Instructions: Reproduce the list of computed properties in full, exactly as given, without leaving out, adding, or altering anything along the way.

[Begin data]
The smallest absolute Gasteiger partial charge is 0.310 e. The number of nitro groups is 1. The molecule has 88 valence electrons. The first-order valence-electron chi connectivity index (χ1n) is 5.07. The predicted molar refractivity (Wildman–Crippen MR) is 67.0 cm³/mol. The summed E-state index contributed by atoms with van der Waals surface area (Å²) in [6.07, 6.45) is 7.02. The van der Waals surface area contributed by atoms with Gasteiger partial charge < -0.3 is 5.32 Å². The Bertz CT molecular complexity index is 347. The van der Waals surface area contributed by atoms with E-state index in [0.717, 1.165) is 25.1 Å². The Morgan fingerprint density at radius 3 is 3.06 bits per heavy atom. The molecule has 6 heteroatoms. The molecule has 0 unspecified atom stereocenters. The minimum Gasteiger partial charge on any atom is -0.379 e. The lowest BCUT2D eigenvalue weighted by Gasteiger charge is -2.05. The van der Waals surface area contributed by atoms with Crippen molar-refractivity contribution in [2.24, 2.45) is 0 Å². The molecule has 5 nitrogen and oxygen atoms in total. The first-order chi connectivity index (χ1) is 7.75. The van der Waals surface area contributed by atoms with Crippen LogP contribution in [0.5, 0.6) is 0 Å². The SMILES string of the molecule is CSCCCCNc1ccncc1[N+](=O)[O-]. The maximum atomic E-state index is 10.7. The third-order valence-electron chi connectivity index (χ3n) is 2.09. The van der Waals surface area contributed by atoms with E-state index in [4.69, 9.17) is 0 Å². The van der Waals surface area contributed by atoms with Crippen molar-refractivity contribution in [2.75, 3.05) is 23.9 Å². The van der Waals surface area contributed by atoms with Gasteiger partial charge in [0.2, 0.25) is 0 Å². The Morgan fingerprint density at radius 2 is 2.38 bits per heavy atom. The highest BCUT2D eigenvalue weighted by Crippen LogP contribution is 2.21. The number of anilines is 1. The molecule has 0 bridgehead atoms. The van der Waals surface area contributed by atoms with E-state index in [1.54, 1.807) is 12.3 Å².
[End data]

The smallest absolute Gasteiger partial charge is 0.310 e. The number of nitro groups is 1. The molecule has 88 valence electrons. The first-order valence-electron chi connectivity index (χ1n) is 5.07. The predicted molar refractivity (Wildman–Crippen MR) is 67.0 cm³/mol. The summed E-state index contributed by atoms with van der Waals surface area (Å²) in [6.07, 6.45) is 7.02. The van der Waals surface area contributed by atoms with Gasteiger partial charge < -0.3 is 5.32 Å². The Bertz CT molecular complexity index is 347. The van der Waals surface area contributed by atoms with E-state index in [0.717, 1.165) is 25.1 Å². The Morgan fingerprint density at radius 3 is 3.06 bits per heavy atom. The molecule has 6 heteroatoms. The molecule has 0 unspecified atom stereocenters. The minimum Gasteiger partial charge on any atom is -0.379 e. The lowest BCUT2D eigenvalue weighted by Gasteiger charge is -2.05. The van der Waals surface area contributed by atoms with Crippen molar-refractivity contribution in [2.24, 2.45) is 0 Å². The molecule has 5 nitrogen and oxygen atoms in total. The first-order chi connectivity index (χ1) is 7.75. The van der Waals surface area contributed by atoms with Crippen LogP contribution in [0.5, 0.6) is 0 Å². The SMILES string of the molecule is CSCCCCNc1ccncc1[N+](=O)[O-]. The maximum atomic E-state index is 10.7. The third-order valence-electron chi connectivity index (χ3n) is 2.09. The van der Waals surface area contributed by atoms with E-state index in [4.69, 9.17) is 0 Å². The van der Waals surface area contributed by atoms with Crippen molar-refractivity contribution in [2.75, 3.05) is 23.9 Å². The van der Waals surface area contributed by atoms with Gasteiger partial charge in [0.2, 0.25) is 0 Å². The Morgan fingerprint density at radius 2 is 2.38 bits per heavy atom. The highest BCUT2D eigenvalue weighted by Crippen LogP contribution is 2.21. The number of anilines is 1. The molecule has 0 bridgehead atoms. The van der Waals surface area contributed by atoms with E-state index in [1.54, 1.807) is 12.3 Å².